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My dog seems ravenous, can I feed more than recommended on the bag?

My dog seems ravenous, can I feed more than recommended on the bag?

This is a great question, but unfortunately it doesn’t have a simple answer as it really depends on a few factors:

  1. Is the dog overweight, underweight or an ideal weight?
  2. Is the dog actually hungry? And if this is a change in their normal appetite, what is causing it?
  3. Is the dog looking for more food for another reason? And what is that reason?

In this article we will look at why your dog might be hungry and whether you can feed larger amounts, but first let’s examine how the feeding amounts on a bag of food are calculated.

On-pack feeding amounts

The recommended feeding amounts on a bag of food are to be used as guidance. They are based on a dog with an average amount of energy and average calorie requirements. They usually give a range, so if you have an older, less active or neutered dog (all of which require less calories) you can feed the lower end of the recommended amount, and if your dog is young, very active and entire you can feed the higher recommended amount.

However, the calorie calculations are unable to take into account individual variations such as breed, sex or the environment the dog lives in. These can all make a difference. Therefore, the feeding amounts on a pack should be used as a starting point and then the food should be adjusted as necessary. Pet food companies including Vet’s Kitchen employ nutritionists that can help give you a more tailored feeding amount for your dog.

Before you increase the food

Before making any changes, it is good idea to be able to recognise signs of overfeeding or underfeeding. Overfeeding is far more common with over 50% of UK dogs being overweight or obese.

If you are overfeeding:
  • You won’t be able to easily feel your dogs ribs – and you should be able to.
  • You won’t be able to see your dog’s waist – there should be an abdominal tuck after the rib cage in dogs that are of ideal weight.
  • Stools are often frequent or loose as the excess food is not properly digested.
  • Dogs are flatulent because the excess food is not being properly digested.
  • The dog becomes fussy and refuses food because it is not hungry.

If you are underfeeding:
  • The ribs and spine will be prominent, or if your dog is long-coated there will be no fat covering the ribs.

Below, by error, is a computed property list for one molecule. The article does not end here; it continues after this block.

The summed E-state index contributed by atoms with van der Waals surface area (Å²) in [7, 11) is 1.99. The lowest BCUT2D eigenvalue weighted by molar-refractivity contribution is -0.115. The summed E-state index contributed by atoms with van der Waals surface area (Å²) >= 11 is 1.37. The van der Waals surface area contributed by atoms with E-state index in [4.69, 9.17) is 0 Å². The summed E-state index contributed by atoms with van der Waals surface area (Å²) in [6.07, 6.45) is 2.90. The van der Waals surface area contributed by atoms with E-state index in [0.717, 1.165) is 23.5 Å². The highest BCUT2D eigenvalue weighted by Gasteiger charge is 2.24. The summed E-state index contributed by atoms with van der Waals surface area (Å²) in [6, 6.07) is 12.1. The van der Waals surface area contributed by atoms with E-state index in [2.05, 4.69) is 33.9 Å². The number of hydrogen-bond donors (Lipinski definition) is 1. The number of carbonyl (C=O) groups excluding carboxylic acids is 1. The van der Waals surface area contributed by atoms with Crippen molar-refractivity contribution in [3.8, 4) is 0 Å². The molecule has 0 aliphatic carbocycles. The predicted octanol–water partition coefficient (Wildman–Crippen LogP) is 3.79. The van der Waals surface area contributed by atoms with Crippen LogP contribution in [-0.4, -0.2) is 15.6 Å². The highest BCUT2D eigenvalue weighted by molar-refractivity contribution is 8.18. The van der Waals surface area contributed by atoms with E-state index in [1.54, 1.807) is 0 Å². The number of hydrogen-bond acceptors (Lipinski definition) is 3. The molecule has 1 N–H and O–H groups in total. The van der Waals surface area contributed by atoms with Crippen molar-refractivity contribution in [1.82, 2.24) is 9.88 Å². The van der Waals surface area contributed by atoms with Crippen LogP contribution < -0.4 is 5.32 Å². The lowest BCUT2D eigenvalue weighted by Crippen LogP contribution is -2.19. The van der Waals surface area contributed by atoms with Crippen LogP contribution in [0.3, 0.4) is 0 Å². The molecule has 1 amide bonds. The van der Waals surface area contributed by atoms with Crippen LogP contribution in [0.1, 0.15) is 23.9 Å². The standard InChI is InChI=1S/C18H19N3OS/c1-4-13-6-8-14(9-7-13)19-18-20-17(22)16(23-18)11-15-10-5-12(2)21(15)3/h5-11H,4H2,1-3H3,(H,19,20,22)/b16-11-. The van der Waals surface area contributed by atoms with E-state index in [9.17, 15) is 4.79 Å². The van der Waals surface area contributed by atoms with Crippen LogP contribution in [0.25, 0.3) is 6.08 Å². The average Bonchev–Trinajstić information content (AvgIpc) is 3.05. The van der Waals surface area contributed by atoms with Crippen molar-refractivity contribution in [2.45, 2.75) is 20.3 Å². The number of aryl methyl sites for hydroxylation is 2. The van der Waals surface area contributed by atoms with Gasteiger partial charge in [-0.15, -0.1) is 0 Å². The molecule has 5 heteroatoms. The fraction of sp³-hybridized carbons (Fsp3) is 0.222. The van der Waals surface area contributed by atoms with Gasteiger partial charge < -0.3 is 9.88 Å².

• Your dog may lack energy.
  • Your dog is likely to be hungry and may display unwanted behaviours such as scavenging, stealing food and counter-surfing. Hungry dogs are more likely to be vocal according to studies too.



Medical reasons for an increase in appetite

Any sudden changes in appetite should be investigated. It is normal for young puppies, especially during a growth spurt to eat more food and pregnant or nursing bitches, may eat up to three times more than normal. However, in adult or senior dogs a change in appetite can indicate a health problem and it is important to get that checked out. Conditions that cause an increased appetite include:

  • Diabetes Mellitus.
  • Worms.
  • Cushing’s disease (Hyperadrenocorticism – an overactive adrenal gland).
  • Malabsorption disorders such as Inflammatory bowel disease or Exocrine pancreatic insufficiency.
  • Cancer – although this can reduce appetite, some dogs will eat more.
  • Cognitive Dysfunction (dementia) dogs may forget that they have already eaten.


Increased appetite in healthy dogs

If your dog has no medical reason for the increased appetite and is underweight or extremely active, then you can increase the amount you are feeding them – even if this is more than is recommended on the bag of food. However, just watch out for signs you are giving too much such as flatulence, loose or frequent stools.

Another option for underweight dogs is to feed them a higher calorie food, such as a puppy diet or a working dog food either on its own or mixed in as a proportion of their diet. This can help increase their calorie intake without feeding them larger amounts.

However, both options should be monitored to ensure that it continues to be the correct feeding regime for the dog.

If your dog is hungry, has no medical issues and is not underweight then there are things you can do to help increase satiety without adding calories:

  1. Swap to a wet food as it is more filling or substitute a portion of the dry food for wet food.
  2. Soak dry food in water and let it swell up before feeding.
  3. Add in some water-rich low-calorie extras which include cucumber, watermelon or courgette.
  4. Try feeding more frequent meals (but don’t increase the overall daily amount).


In conclusion, determining whether you can feed your dog more than the recommended amount on the bag depends on several factors. The feeding amounts on the packaging are merely guidelines and should be adjusted based on individual factors such as the dog's weight, age, activity level, and specific nutritional needs.

If you are unsure how much to feed your dog, please do get in touch. Our nutritionist can be contacted via nutrition@vetskitchen.co.uk or 01793 887555.


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